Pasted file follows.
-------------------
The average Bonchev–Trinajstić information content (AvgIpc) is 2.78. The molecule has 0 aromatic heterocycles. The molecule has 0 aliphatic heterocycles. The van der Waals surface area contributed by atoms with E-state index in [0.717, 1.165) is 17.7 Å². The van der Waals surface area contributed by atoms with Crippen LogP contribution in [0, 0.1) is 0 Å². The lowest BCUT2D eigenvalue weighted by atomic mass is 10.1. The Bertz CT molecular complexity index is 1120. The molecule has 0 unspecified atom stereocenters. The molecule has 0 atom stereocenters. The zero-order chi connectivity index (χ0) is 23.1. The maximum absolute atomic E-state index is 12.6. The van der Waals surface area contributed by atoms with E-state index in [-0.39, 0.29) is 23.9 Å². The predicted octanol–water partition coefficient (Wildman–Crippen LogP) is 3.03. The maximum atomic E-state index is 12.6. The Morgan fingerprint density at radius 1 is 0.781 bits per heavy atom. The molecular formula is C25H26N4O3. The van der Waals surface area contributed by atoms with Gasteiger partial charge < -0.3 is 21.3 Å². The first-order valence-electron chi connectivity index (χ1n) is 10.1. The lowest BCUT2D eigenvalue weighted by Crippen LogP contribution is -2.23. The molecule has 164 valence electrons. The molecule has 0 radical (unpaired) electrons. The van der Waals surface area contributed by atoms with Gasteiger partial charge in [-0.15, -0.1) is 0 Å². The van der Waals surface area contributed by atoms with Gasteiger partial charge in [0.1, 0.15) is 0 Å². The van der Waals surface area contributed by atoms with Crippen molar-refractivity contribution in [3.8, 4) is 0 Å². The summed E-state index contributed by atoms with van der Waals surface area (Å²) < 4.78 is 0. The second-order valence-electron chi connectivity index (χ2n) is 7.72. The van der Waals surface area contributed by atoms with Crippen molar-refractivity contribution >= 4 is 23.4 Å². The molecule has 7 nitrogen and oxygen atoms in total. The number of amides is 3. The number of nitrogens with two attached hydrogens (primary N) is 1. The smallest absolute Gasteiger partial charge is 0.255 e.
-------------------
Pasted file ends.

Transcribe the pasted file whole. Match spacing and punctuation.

The average Bonchev–Trinajstić information content (AvgIpc) is 2.78. The molecule has 0 aromatic heterocycles. The molecule has 0 aliphatic heterocycles. The van der Waals surface area contributed by atoms with E-state index in [0.717, 1.165) is 17.7 Å². The van der Waals surface area contributed by atoms with Crippen LogP contribution in [0, 0.1) is 0 Å². The lowest BCUT2D eigenvalue weighted by atomic mass is 10.1. The Bertz CT molecular complexity index is 1120. The molecule has 0 unspecified atom stereocenters. The molecule has 0 atom stereocenters. The zero-order chi connectivity index (χ0) is 23.1. The maximum absolute atomic E-state index is 12.6. The van der Waals surface area contributed by atoms with E-state index in [-0.39, 0.29) is 23.9 Å². The predicted octanol–water partition coefficient (Wildman–Crippen LogP) is 3.03. The maximum atomic E-state index is 12.6. The Morgan fingerprint density at radius 1 is 0.781 bits per heavy atom. The molecular formula is C25H26N4O3. The van der Waals surface area contributed by atoms with Gasteiger partial charge < -0.3 is 21.3 Å². The first-order valence-electron chi connectivity index (χ1n) is 10.1. The lowest BCUT2D eigenvalue weighted by Crippen LogP contribution is -2.23. The molecule has 164 valence electrons. The molecule has 0 radical (unpaired) electrons. The van der Waals surface area contributed by atoms with Gasteiger partial charge in [-0.15, -0.1) is 0 Å². The van der Waals surface area contributed by atoms with Gasteiger partial charge in [0.1, 0.15) is 0 Å². The van der Waals surface area contributed by atoms with Crippen molar-refractivity contribution in [3.8, 4) is 0 Å². The summed E-state index contributed by atoms with van der Waals surface area (Å²) < 4.78 is 0. The second-order valence-electron chi connectivity index (χ2n) is 7.72. The van der Waals surface area contributed by atoms with Crippen molar-refractivity contribution >= 4 is 23.4 Å². The molecule has 7 nitrogen and oxygen atoms in total. The number of amides is 3. The number of nitrogens with two attached hydrogens (primary N) is 1. The smallest absolute Gasteiger partial charge is 0.255 e.